- November 26, OAS: Special Rapporteurship for Freedom of Expression Expresses Its Deep Concern Regarding the Situation of Freedom of Expression in Honduras
- November 25, Washington Office on Latin America / Latin America Working Group: Honduran Presidential Elections November 29th: Basic Conditions for Free and Fair Elections Do Not Exist
- November 20, May I Speak Freely Media: Fear and Loathing in Honduras: Elections Under Repression
- November 18, Amnesty International: Amnesty International visits Honduras to assess human rights situation
- October 30, Human Rights Watch: Honduras: Investigate Abuses, Repeal Repressive Measures
- September 29, OAS: The Office of the Special Rapporteur for Freedom of Expression Condemns the Suspension of Guarantees in Honduras and the Violations of the Right to Freedom of Expression
- September 28, Human Rights Watch: Honduras: Restore Press Freedom Immediately
- September 28, Committee to Protect Journalists: Honduras must allow pro-Zelaya broadcasters to reopen
- August 21, OAS: Preliminary Observations on the IACHR Visit to Honduras
- August 19, Amnesty International: Honduras: Human rights crisis threatens as repression increases
3. Recognizing the elections will put the United States at odds with most of the hemisphere. For the reasons above, the list of other countries planning to recognize the Honduran election result is small: it includes Costa Rica, Panama, perhaps Colombia, and few, if any, others. The Organization of American States will not be recognizing the result. If the Obama administration bucks the regional consensus, it will be viewed throughout the hemisphere as a return to the calculating unilateralism that so damaged perceptions of the United States during the Bush administration.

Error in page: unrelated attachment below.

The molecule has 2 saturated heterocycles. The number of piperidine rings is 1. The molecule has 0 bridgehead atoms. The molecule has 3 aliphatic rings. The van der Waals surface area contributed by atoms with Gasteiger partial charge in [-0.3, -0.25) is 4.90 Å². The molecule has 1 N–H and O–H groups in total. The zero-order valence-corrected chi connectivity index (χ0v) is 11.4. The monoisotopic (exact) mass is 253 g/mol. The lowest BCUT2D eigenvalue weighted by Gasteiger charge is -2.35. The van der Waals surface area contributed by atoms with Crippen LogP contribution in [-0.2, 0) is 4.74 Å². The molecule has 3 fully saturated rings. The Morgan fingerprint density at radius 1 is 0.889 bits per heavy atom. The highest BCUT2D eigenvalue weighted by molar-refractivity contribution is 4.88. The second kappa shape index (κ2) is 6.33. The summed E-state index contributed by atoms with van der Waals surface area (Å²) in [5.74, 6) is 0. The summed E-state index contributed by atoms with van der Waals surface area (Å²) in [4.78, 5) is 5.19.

Seven months ago, at the Summit of the Americas in Trinidad and Tobago, President Obama built much goodwill with promises of greater collaboration and consultation, especially with larger states like Brazil and Mexico. That goodwill – already drained by the administration’s handling of its military agreement with Colombia – will all but disappear if the United States goes it alone on Honduras.
Recognizing the Honduran elections is shortsighted and counterproductive – in sum, a terrible idea. But indefinite non-recognition of Honduras is not an attractive option, either. What should the United States do, then? George Vickers of the Open Society Institute lays out some guidelines in a November 25 post to Foreign Policy’s website.
[D]on’t bless these elections and walk away. Instead, Washington should maintain its suspension of government-to-government assistance and not recognize the newly elected regime until there is a full restoration of civil liberties and steps are taken to prosecute human rights abuses. Next, the Obama team should work with the Organization of American States and other democracies — the vast majority of which is reluctant to endorse these elections — to find a way to bring Honduras back into the international community. For starters, if the new government is to recover any semblance of legitimacy, it will need to ensure that adequate conditions exist for a broad and pluralistic debate and dialogue, including with respect to any constitutional issues. Moreover, such a dialogue should be seen as responding to the legitimate rights and concerns of Honduran citizens, rather than being branded as treason, as is customary for the coup government today.
Whether through a rewrite of their constitution or some other process, Hondurans – of all political stripes – need to work this out, with help from the international community. If the people running Honduras instead decide to crack down further and exclude other voices, the United States cannot reward them with recognition and aid.